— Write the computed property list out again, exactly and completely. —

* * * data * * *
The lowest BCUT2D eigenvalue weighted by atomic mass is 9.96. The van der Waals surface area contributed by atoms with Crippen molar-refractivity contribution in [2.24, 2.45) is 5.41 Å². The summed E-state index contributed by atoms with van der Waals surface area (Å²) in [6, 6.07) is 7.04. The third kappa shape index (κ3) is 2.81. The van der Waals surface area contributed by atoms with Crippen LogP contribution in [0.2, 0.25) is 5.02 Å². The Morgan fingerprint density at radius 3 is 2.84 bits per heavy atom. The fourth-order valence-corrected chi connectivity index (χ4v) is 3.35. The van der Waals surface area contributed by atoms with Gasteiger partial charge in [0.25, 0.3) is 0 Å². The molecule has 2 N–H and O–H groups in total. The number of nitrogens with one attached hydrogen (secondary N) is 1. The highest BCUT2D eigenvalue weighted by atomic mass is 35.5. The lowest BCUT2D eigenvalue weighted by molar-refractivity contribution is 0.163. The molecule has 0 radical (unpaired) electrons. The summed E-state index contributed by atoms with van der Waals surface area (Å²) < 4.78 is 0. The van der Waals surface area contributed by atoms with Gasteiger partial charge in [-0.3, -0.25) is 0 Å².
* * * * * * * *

The lowest BCUT2D eigenvalue weighted by atomic mass is 9.96. The van der Waals surface area contributed by atoms with Crippen molar-refractivity contribution in [2.24, 2.45) is 5.41 Å². The summed E-state index contributed by atoms with van der Waals surface area (Å²) in [6, 6.07) is 7.04. The third kappa shape index (κ3) is 2.81. The van der Waals surface area contributed by atoms with Crippen LogP contribution in [0.2, 0.25) is 5.02 Å². The Morgan fingerprint density at radius 3 is 2.84 bits per heavy atom. The fourth-order valence-corrected chi connectivity index (χ4v) is 3.35. The van der Waals surface area contributed by atoms with Gasteiger partial charge in [0.25, 0.3) is 0 Å². The molecule has 2 N–H and O–H groups in total. The number of nitrogens with one attached hydrogen (secondary N) is 1. The highest BCUT2D eigenvalue weighted by atomic mass is 35.5. The lowest BCUT2D eigenvalue weighted by molar-refractivity contribution is 0.163. The molecule has 0 radical (unpaired) electrons. The summed E-state index contributed by atoms with van der Waals surface area (Å²) < 4.78 is 0. The van der Waals surface area contributed by atoms with Gasteiger partial charge in [-0.3, -0.25) is 0 Å².